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Journal of Neuroimmune Pharmacology

, Volume 7, Issue 1, pp 74–94 | Cite as

Mechanisms of Dendritic Cell Trafficking Across the Blood–brain Barrier

  • Divya Sagar
  • Catherine Foss
  • Rasha El Baz
  • Martin G. Pomper
  • Zafar K. Khan
  • Pooja JainEmail author
INVITED REVIEW

Abstract

Although the central nervous system (CNS) is considered to be an immunoprivileged site, it is susceptible to a host of autoimmune as well as neuroinflammatory disorders owing to recruitment of immune cells across the blood–brain barrier into perivascular and parenchymal spaces. Dendritic cells (DCs), which are involved in both primary and secondary immune responses, are the most potent immune cells in terms of antigen uptake and processing as well as presentation to T cells. In light of the emerging importance of DC traficking into the CNS, these cells represent good candidates for targeted immunotherapy against various neuroinflammatory diseases. This review focuses on potential physiological events and receptor interactions between DCs and the microvascular endothelial cells of the brain as they transmigrate into the CNS during degeneration and injury. A clear understanding of the underlying mechanisms involved in DC migration may advance the development of new therapies that manipulate these mechanistic properties via pharmacologic intervention. Furthermore, therapeutic validation should be in concurrence with the molecular imaging techniques that can detect migration of these cells in vivo. Since the use of noninvasive methods to image migration of DCs into CNS has barely been explored, we highlighted potential molecular imaging techniques to achieve this goal. Overall, information provided will bring this important leukocyte population to the forefront as key players in the immune cascade in the light of the emerging contribution of DCs to CNS health and disease.

Keywords

Dendritic cell trafficking Lectins and integrins Blood–brain barrier Molecular imaging Neuroinflammation Microvascular endothelial cells 

Abbreviations

APC

antigen presenting cell

DC

dendritic cell

CNS

central nervous system

CLN

cervical lymph node

CSF

cerebrospinal fluid

BBB

blood-brain barrier

ECM

extracellular matrix

EAE

experimental autoimmune encephalomyelitis

FION

ferrimagnetic iron oxide nanocubes

HEV

high endothelial venule

HIVE

HIV encephalopathy

HSV-1

herpes simplex virus-1

ICAM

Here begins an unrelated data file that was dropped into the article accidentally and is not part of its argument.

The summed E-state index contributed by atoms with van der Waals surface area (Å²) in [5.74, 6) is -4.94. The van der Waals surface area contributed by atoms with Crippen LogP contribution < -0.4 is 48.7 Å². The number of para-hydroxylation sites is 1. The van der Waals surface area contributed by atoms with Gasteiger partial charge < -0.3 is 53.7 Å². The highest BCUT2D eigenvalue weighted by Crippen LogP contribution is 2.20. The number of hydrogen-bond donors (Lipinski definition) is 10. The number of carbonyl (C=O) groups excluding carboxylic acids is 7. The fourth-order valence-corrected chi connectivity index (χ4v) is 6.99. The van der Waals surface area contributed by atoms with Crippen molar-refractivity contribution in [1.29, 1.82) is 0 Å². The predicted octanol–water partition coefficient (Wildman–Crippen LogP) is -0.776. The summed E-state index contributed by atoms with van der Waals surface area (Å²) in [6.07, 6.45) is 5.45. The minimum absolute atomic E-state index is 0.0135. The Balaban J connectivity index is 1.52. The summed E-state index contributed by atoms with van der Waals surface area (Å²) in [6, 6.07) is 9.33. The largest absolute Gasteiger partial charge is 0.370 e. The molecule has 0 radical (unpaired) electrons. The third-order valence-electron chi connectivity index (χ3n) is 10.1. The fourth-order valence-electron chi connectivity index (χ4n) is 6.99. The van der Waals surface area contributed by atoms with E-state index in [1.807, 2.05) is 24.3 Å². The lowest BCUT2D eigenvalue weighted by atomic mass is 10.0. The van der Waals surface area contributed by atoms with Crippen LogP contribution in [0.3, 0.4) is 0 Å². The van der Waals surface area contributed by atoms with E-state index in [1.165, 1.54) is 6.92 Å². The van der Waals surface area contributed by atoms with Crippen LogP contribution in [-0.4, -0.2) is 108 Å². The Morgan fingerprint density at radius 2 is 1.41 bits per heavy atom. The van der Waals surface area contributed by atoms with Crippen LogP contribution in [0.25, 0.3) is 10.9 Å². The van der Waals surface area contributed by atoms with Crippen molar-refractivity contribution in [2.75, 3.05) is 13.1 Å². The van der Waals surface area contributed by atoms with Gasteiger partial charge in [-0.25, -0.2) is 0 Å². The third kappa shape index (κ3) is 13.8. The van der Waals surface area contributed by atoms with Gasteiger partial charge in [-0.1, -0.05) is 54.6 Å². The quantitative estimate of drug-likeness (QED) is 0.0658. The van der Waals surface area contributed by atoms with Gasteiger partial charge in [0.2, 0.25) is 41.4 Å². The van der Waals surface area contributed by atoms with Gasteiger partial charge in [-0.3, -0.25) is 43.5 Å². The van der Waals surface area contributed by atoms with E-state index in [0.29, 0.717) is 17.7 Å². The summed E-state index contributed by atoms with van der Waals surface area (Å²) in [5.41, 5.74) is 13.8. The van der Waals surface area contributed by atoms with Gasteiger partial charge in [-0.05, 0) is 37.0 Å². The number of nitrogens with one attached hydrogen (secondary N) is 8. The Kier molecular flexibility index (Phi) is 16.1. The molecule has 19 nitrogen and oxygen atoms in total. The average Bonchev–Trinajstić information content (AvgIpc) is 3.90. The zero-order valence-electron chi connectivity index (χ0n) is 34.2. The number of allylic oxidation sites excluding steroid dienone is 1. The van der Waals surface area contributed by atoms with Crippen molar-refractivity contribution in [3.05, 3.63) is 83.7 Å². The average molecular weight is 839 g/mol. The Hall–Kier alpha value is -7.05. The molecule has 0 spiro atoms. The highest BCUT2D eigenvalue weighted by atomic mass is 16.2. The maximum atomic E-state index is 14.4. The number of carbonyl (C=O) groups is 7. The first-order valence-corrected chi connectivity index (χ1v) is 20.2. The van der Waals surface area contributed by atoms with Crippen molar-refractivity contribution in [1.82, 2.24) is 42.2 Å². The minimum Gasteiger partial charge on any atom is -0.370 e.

intracellular cell adhesion molecule

IFN-γ

interferon-γ

IL-1β

interleukin-1β

JAM

junctional adhesion molecule

LCMV

lymphocytic choriomeningitis virus

LFA

lymphocyte function-associated antigen

MCP

monocyte chemotactic protein

MIP

macrophage inflammatory protein

MVEC

microvascular endothelial cell

MS

multiple sclerosis

MRI

magnetic resonance imaging

NIR

near infrared

PECAM

platelet endothelial cell adhesion molecule

PET

positron emission tomography

PFC

perfluorocarbons

PSGL

P-selectin glycoprotein ligand

RANTES

regulated upon activation, normal T-cell expressed and secreted

SCI

spinal cord injury

SDF-1

stromal-derived factor-1

SGPG

sulfoglucuronosyl paragloboside

SPECT

single photon emission computed tomography

TJ

tight junction

TNF-α

tumor necrosis factor-α

VCAM

vascular cell adhesion molecule

VLA

very late antigen

ZO

zona occludens

Notes

Acknowledgements

Authors wish to acknowledge United States Public Health Service/National Institutes of Health grants R01 AI077414 to PJ and R21 AI 093172–01 to ZKK.

Authors declare no conflict of interest

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Copyright information

© Springer Science+Business Media, LLC 2011

Authors and Affiliations

  • Divya Sagar
    • 1
  • Catherine Foss
    • 2
  • Rasha El Baz
    • 1
  • Martin G. Pomper
    • 2
  • Zafar K. Khan
    • 1
  • Pooja Jain
    • 1
    • 3
    Email author
  1. 1.Drexel Institute for Biotechnology and Virology Research, and Department of Microbiology and ImmunologyDrexel University College of MedicinePhiladelphiaUSA
  2. 2.Department of Radiology and Radiological SciencesJohns Hopkins Medical InstitutionsBaltimoreUSA
  3. 3.Department of Microbiology & Immunology, Drexel Institute for Biotechnology & Virology ResearchDrexel University College of MedicineDoylestownUSA

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